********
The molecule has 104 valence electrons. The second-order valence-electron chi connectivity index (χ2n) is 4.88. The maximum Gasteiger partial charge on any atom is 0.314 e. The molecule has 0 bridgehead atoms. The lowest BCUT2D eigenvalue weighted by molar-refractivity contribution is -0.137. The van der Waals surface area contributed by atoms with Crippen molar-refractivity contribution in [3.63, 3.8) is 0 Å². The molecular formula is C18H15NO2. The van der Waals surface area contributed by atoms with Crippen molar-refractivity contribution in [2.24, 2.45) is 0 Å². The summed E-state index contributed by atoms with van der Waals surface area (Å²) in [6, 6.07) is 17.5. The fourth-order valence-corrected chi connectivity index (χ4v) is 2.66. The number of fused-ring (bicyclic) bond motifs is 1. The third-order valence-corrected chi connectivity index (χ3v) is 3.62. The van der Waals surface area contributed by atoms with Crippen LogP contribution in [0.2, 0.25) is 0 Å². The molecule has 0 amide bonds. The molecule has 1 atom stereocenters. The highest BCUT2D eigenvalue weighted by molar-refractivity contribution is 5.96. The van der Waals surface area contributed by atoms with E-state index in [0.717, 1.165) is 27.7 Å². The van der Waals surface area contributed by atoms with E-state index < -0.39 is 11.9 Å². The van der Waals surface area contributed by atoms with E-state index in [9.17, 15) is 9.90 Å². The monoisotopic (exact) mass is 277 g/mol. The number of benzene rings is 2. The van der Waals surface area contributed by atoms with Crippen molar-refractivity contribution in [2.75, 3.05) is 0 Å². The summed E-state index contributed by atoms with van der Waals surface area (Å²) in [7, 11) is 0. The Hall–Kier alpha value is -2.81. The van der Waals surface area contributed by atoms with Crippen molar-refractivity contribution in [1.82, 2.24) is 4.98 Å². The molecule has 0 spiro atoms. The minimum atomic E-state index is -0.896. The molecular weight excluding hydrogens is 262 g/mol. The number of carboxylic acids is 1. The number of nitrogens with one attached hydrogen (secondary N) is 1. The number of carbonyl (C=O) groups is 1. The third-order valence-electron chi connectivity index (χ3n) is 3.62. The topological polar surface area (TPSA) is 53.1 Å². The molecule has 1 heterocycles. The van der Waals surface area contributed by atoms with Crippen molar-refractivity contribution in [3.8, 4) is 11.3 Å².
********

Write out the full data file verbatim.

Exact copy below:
The molecule has 104 valence electrons. The second-order valence-electron chi connectivity index (χ2n) is 4.88. The maximum Gasteiger partial charge on any atom is 0.314 e. The molecule has 0 bridgehead atoms. The lowest BCUT2D eigenvalue weighted by molar-refractivity contribution is -0.137. The van der Waals surface area contributed by atoms with Crippen molar-refractivity contribution in [3.63, 3.8) is 0 Å². The molecular formula is C18H15NO2. The van der Waals surface area contributed by atoms with Crippen molar-refractivity contribution in [2.24, 2.45) is 0 Å². The summed E-state index contributed by atoms with van der Waals surface area (Å²) in [6, 6.07) is 17.5. The fourth-order valence-corrected chi connectivity index (χ4v) is 2.66. The number of fused-ring (bicyclic) bond motifs is 1. The third-order valence-corrected chi connectivity index (χ3v) is 3.62. The van der Waals surface area contributed by atoms with Crippen LogP contribution in [0.2, 0.25) is 0 Å². The molecule has 0 amide bonds. The molecule has 1 atom stereocenters. The highest BCUT2D eigenvalue weighted by molar-refractivity contribution is 5.96. The van der Waals surface area contributed by atoms with E-state index in [0.717, 1.165) is 27.7 Å². The van der Waals surface area contributed by atoms with E-state index < -0.39 is 11.9 Å². The van der Waals surface area contributed by atoms with E-state index in [9.17, 15) is 9.90 Å². The monoisotopic (exact) mass is 277 g/mol. The number of benzene rings is 2. The van der Waals surface area contributed by atoms with Crippen molar-refractivity contribution in [2.75, 3.05) is 0 Å². The summed E-state index contributed by atoms with van der Waals surface area (Å²) in [7, 11) is 0. The Hall–Kier alpha value is -2.81. The van der Waals surface area contributed by atoms with Crippen molar-refractivity contribution in [1.82, 2.24) is 4.98 Å². The molecule has 0 spiro atoms. The minimum atomic E-state index is -0.896. The molecular weight excluding hydrogens is 262 g/mol. The number of carboxylic acids is 1. The number of nitrogens with one attached hydrogen (secondary N) is 1. The number of carbonyl (C=O) groups is 1. The third-order valence-electron chi connectivity index (χ3n) is 3.62. The topological polar surface area (TPSA) is 53.1 Å². The molecule has 1 heterocycles. The van der Waals surface area contributed by atoms with Crippen molar-refractivity contribution in [3.8, 4) is 11.3 Å².